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Review: TARTUFFE, Theatre Royal Haymarket

TartuffeThe Royal Haymarket Theatre's new production of Tartuffe reimagines the classic Molière comedy in the West End's first ever dual-language production. The play, adapted by Christopher Hampton, sets the satire in contemporary Los Angeles, with hints at Donald Trump replacing original references to King Louis XIV. It's a surprisingly funny and disarmingly relevant modernisation, supported by a cast of English and French actors who have done impressive work across theatre, film, and television.

TartuffeThis Tartuffe, directed by Gérald Garutti, tells the tale of a French family living in Hollywood whose patriarch Orgon is completely duped by a radical American evangelist.

While his son, daughter, brother, and second wife attempt to show him the man's duplicity, Orgon and his mother remain steadfast in their belief in the 'holy' man. (A comparison could easily be made to Rasputin and the Russian royal family.)

The play was written in 1664 but originally banned by King Louis XIV. Hampton has translated about half of the play into English, in addition to peppering a handful modern references throughout it. The English text is in blank verse and its informality can sometimes seem at odds next to the more classic French Alexandrine metre.

The production is supported by the Institut Français and has subtitles for the opposite language of whichever is being spoken at any time (when an actor is speaking in English, French subtitles appear). While they have several screens placed throughout the theatre, I did sometimes feel I was missing the actual acting and performances due to reading the subtitles.

Paul Anderson makes his West End debut as the titular character. Best known for his work in film and on the television show Peaky Blinders, he is strangely charming as the American evangelist. Even as you watch him manipulate Orgon and the others around him, he seems harmless, even to the point of being a bit goofy, which makes it all the more chilling when his darker side is revealed.

French actress Audrey Fleurot is brilliant as Orgon's wife, the cool and elegant Elmire. She is delightfully funny in the role and wears some gorgeous gowns. Sebastian Roché, known for The Young Pope and The Man in the High Castle, is amusing as the besotted Orgon, who is oblivious to his family's concern over his beloved Tartuffe. In the second half of the show, he showed a commendable vulnerability.

There's some wonderful irony in George Blagden playing Orgon's son, Damis, as he's well known for playing King Louis XIV in the television show Versailles, the same king who banned this play. Blagden's disgruntled, spirited Damis, who is desperate to open his father's eyes and defend his stepmother, makes it easy for the audience to root for him.

Seasoned French actor Vincent Winterhalter, with an impressive CV that stretches across television, film, and theatre, plays Orgon's brother, Cléante. I felt he was the best at delivering the almost cavalier humour of the piece, as he tries to reason with Tartuffe and Orgon.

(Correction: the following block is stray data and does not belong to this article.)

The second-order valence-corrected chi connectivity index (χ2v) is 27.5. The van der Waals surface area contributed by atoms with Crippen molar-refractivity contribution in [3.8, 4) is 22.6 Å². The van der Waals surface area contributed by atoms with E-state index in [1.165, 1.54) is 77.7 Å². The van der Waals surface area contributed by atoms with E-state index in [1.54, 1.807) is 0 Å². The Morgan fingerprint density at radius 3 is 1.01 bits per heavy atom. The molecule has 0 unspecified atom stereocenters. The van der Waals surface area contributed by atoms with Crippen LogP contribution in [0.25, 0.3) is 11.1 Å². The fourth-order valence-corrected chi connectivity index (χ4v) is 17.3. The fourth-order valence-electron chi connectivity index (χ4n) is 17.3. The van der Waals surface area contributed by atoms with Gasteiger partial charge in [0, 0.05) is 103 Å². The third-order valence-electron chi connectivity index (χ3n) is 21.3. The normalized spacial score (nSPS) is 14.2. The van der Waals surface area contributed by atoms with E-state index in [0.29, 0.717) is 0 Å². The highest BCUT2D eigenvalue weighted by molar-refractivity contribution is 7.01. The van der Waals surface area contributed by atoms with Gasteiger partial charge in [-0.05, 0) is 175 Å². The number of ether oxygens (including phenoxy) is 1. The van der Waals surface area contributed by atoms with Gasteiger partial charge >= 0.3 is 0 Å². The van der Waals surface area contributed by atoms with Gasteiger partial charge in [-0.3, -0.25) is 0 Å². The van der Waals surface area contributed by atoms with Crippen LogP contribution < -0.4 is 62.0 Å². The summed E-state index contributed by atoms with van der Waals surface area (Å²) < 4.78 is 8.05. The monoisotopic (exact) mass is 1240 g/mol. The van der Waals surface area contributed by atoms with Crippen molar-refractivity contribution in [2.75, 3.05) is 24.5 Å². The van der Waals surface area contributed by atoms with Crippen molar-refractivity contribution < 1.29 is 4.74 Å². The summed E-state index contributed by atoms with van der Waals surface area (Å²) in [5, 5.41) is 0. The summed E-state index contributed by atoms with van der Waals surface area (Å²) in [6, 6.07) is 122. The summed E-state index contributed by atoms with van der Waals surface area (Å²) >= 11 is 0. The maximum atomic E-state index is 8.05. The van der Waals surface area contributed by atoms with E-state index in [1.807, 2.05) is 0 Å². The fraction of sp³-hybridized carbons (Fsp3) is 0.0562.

The one downfall of the piece is its set, designed by Andrew D. Edwards. While it's aesthetically pleasing and gives the right vibe for a show set in Hollywood, it is lacking in functionality. The glass box makes people's voices sound rather odd when they're in it and when the piece moves backwards and forwards, it makes an awkward noise. Sometimes the use of it doesn't actually add anything to the production.

At times the modernisation also feels a bit forced, but always retains its humour. The ending of the piece is littered with references to Donald Trump without ever having to say his name. The modern dress, mobile phones and references to social media update the piece without having to change too much of the original text.

I plan on returning to see Tartuffe a second time and hopefully I'll be able to concentrate a bit more on the acting instead of trying to keep up with the subtitles. Even after over a decade of studying French, it was hard to understand everything and I did have to rely on the screens in the French-heavy parts. However, I appreciate that the show took a risk and overall, it paid off.

This tale of a man who is nearly able to con someone out of his wealth and family through his trickery, though written in the 17th century, feels alarmingly timely in our current political situation here in the UK and in America.

Tartuffe has delicious moments of tension, wicked satirical humour, and an impressive blend of some wonderful talent from England and France. Will this be the first of more dual-language productions in the West End? Only time will tell.

Tartuffe is at Theatre Royal Haymarket to 28 July.

Photo Credit: Helen Maybanks

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